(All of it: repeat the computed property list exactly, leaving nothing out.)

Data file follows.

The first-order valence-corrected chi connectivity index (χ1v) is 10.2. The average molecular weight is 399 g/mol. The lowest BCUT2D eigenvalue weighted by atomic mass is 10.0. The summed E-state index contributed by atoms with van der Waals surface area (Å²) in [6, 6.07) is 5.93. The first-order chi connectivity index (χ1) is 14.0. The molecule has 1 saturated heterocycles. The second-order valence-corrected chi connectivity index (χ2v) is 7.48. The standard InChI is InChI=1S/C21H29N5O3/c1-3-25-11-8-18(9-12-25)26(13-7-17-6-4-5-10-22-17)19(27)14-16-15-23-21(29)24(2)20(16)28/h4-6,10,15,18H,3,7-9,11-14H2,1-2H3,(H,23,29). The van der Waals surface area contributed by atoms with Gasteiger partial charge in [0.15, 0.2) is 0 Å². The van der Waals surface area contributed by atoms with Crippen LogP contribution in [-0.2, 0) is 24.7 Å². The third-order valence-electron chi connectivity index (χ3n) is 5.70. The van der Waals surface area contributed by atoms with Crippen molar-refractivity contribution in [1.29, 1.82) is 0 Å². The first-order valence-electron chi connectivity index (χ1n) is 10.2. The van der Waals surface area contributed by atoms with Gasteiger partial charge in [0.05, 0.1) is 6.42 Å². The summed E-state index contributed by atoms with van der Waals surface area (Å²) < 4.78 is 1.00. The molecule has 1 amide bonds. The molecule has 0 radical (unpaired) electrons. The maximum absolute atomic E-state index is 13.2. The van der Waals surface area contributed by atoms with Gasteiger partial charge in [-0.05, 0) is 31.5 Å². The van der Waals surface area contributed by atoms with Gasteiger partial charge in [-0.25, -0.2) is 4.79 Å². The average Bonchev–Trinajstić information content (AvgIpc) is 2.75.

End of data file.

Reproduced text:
The first-order valence-corrected chi connectivity index (χ1v) is 10.2. The average molecular weight is 399 g/mol. The lowest BCUT2D eigenvalue weighted by atomic mass is 10.0. The summed E-state index contributed by atoms with van der Waals surface area (Å²) in [6, 6.07) is 5.93. The first-order chi connectivity index (χ1) is 14.0. The molecule has 1 saturated heterocycles. The second-order valence-corrected chi connectivity index (χ2v) is 7.48. The standard InChI is InChI=1S/C21H29N5O3/c1-3-25-11-8-18(9-12-25)26(13-7-17-6-4-5-10-22-17)19(27)14-16-15-23-21(29)24(2)20(16)28/h4-6,10,15,18H,3,7-9,11-14H2,1-2H3,(H,23,29). The van der Waals surface area contributed by atoms with Gasteiger partial charge in [0.15, 0.2) is 0 Å². The van der Waals surface area contributed by atoms with Crippen LogP contribution in [-0.2, 0) is 24.7 Å². The third-order valence-electron chi connectivity index (χ3n) is 5.70. The van der Waals surface area contributed by atoms with Crippen molar-refractivity contribution in [1.29, 1.82) is 0 Å². The first-order valence-electron chi connectivity index (χ1n) is 10.2. The van der Waals surface area contributed by atoms with Gasteiger partial charge in [0.05, 0.1) is 6.42 Å². The summed E-state index contributed by atoms with van der Waals surface area (Å²) < 4.78 is 1.00. The molecule has 1 amide bonds. The molecule has 0 radical (unpaired) electrons. The maximum absolute atomic E-state index is 13.2. The van der Waals surface area contributed by atoms with Gasteiger partial charge in [-0.05, 0) is 31.5 Å². The van der Waals surface area contributed by atoms with Gasteiger partial charge in [-0.25, -0.2) is 4.79 Å². The average Bonchev–Trinajstić information content (AvgIpc) is 2.75.